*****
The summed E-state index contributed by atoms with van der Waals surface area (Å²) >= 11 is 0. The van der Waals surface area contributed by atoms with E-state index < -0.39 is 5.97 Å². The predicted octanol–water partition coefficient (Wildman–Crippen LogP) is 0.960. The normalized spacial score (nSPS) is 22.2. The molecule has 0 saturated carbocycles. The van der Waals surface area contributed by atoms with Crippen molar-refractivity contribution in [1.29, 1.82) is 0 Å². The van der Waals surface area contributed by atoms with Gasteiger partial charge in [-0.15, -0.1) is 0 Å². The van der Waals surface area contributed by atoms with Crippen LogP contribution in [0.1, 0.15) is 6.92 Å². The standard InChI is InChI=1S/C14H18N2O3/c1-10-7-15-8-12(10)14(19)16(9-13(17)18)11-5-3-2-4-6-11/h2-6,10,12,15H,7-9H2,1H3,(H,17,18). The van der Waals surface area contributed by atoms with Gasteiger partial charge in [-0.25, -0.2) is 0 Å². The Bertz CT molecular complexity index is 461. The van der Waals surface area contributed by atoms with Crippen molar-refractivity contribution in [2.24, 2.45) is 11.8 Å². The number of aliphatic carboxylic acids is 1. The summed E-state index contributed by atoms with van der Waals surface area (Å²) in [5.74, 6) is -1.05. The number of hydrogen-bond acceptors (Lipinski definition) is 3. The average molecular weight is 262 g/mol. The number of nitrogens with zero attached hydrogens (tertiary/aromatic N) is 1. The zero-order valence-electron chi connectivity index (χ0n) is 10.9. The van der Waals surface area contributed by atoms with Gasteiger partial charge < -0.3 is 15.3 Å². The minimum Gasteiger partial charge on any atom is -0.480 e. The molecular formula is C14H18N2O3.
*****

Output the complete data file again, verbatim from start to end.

The summed E-state index contributed by atoms with van der Waals surface area (Å²) >= 11 is 0. The van der Waals surface area contributed by atoms with E-state index < -0.39 is 5.97 Å². The predicted octanol–water partition coefficient (Wildman–Crippen LogP) is 0.960. The normalized spacial score (nSPS) is 22.2. The molecule has 0 saturated carbocycles. The van der Waals surface area contributed by atoms with Crippen molar-refractivity contribution in [1.29, 1.82) is 0 Å². The van der Waals surface area contributed by atoms with Gasteiger partial charge in [-0.15, -0.1) is 0 Å². The van der Waals surface area contributed by atoms with Crippen LogP contribution in [0.1, 0.15) is 6.92 Å². The standard InChI is InChI=1S/C14H18N2O3/c1-10-7-15-8-12(10)14(19)16(9-13(17)18)11-5-3-2-4-6-11/h2-6,10,12,15H,7-9H2,1H3,(H,17,18). The van der Waals surface area contributed by atoms with Gasteiger partial charge in [-0.25, -0.2) is 0 Å². The Bertz CT molecular complexity index is 461. The van der Waals surface area contributed by atoms with Crippen molar-refractivity contribution in [2.24, 2.45) is 11.8 Å². The number of aliphatic carboxylic acids is 1. The summed E-state index contributed by atoms with van der Waals surface area (Å²) in [5.74, 6) is -1.05. The number of hydrogen-bond acceptors (Lipinski definition) is 3. The average molecular weight is 262 g/mol. The number of nitrogens with zero attached hydrogens (tertiary/aromatic N) is 1. The zero-order valence-electron chi connectivity index (χ0n) is 10.9. The van der Waals surface area contributed by atoms with Gasteiger partial charge < -0.3 is 15.3 Å². The minimum Gasteiger partial charge on any atom is -0.480 e. The molecular formula is C14H18N2O3.